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gddrescue does not truncate the output file if not asked to. So, every time you run it on the same output file, it tries to fill in the gaps.
The basic operation of gddrescue is fully automatic. That is, you don't have to wait for an error, stop the program, read the log, run it in reverse mode, etc. If you use the logfile feature of gddrescue, the data is rescued very efficiently (only the needed blocks are read). Also you can interrupt the rescue at any time and resume it later at the same point.
Automatic merging of backups: If you have two or more damaged copies of a file, cdrom, etc, and run gddrescue on all of them, one at a time, with the same output file, you will probably obtain a complete and error-free file. This is so because the probability of having damaged areas at the same places on different input files is very low. Using the logfile, only the needed blocks are read from the second and successive copies.
The logfile is periodically saved to disc. So in case of a crash you can resume the rescue with little recopying. Also, the same logfile can be used for multiple commands that copy different areas of the file, and for multiple recovery attempts over different subsets.
gddrescue aligns its I/O buffer to the sector size so that it can be used to read from raw devices. For efficiency reasons, also aligns it to the memory page size if page size is a multiple of sector size.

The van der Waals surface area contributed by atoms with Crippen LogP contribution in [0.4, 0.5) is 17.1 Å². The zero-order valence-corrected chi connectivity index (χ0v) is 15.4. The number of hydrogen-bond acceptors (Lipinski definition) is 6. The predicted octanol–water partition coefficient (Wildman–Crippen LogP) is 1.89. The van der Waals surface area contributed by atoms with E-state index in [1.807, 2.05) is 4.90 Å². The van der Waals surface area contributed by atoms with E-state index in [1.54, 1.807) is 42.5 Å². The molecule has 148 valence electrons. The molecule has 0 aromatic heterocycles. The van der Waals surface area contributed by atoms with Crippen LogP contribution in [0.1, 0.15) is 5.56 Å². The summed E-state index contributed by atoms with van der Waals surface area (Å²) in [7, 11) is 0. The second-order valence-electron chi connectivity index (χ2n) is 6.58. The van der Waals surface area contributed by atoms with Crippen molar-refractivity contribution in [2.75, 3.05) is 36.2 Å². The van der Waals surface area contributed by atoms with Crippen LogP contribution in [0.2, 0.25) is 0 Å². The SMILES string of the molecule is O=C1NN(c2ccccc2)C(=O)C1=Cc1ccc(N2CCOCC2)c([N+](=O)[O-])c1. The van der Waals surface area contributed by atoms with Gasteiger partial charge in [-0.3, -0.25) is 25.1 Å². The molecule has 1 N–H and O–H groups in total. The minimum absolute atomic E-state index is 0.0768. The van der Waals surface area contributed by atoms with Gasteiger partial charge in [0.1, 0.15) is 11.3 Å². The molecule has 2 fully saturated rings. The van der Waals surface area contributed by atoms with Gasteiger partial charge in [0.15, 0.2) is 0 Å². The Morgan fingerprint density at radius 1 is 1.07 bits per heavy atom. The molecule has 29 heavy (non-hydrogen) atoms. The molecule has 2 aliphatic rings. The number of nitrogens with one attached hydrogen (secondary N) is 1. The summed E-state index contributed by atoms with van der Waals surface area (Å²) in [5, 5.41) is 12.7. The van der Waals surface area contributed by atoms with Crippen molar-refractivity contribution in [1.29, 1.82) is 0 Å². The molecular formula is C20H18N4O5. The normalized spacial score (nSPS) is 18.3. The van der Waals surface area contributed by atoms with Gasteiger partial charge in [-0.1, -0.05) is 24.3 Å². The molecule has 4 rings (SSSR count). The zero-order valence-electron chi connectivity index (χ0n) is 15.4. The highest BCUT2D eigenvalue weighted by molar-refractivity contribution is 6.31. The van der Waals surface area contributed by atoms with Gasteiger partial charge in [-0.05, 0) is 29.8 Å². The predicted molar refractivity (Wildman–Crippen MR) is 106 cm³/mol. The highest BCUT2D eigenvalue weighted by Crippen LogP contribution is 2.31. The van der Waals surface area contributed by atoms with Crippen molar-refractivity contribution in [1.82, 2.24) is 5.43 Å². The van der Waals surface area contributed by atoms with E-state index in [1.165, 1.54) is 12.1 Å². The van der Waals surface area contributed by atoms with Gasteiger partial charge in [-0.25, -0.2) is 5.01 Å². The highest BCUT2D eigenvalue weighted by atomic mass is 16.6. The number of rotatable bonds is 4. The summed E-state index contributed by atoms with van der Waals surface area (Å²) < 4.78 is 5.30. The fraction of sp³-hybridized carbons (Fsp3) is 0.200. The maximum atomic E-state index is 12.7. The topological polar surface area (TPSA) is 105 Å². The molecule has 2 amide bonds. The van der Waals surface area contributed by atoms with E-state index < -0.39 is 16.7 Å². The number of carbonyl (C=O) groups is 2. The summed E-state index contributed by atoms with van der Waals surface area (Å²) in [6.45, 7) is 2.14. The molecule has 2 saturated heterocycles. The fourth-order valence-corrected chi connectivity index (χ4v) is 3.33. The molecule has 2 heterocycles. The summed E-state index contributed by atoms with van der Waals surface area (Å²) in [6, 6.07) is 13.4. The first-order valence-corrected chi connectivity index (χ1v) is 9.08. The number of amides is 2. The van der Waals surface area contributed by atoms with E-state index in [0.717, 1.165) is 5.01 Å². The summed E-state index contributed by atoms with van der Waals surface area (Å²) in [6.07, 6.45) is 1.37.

Please note that this is the GNU ddrescue version providing the ddrescue executable. The package is named gddrescue because the ddrescue version of Kurt Garloff used to have the ddrescue package name already.
Description GNU ddrescue is a data recovery tool. It copies data from one file or block device (hard disc, cdrom, etc) to another, trying hard to rescue data in case of read errors. Ddrescuelog is a tool that manipulates ddrescue logfiles, shows logfile contents, converts logfiles to/from other formats, compares logfiles, tests rescue status, and can delete a logfile if the rescue is done. Ddres more»
GNU ddrescue for Debian ----------------------- Please be aware that data rescuing using GNU ddrescue can flod your logs if there are any read errors on the medium you are reading from (see #427268 as example). Consider disabling logging if you aren't interested in the logs or don't have the according resources for it. -- Michael Prokop <email@example.com>, Thu Aug 13 16:04:01 CEST 2009
Changes in version 1.16: The new option "-K, --skip-size" has been added. The new option "-T, --timeout", which sets the maximum time allowed since the last successful read, has been added. The short name of option "--try-again" has been changed to "-A". Maximum skip size is now limited to 1% of infile size or 1 GiB (whichever is smaller), rounded to the next multiple of sector size. The curr more»
DDRESCUE(1) User Commands DDRESCUE(1) NAME ddrescue - data more»
DDRESCUELOG(1) User Commands DDRESCUELOG(1) NAME ddrescuelog - to more»
gddrescue (1.16-1) unstable; urgency=low * [4d25099] Bump Standards-Version to 3.9.3. * [4106a7 more»
2012-06-11 Antonio Diaz Diaz <firstname.lastname@example.org> * Version 1.16 released. * Added new option more»
Format: http://www.debian.org/doc/packaging-manuals/copyright-format/1.0/ Upstream-Name: ddrescue Up more»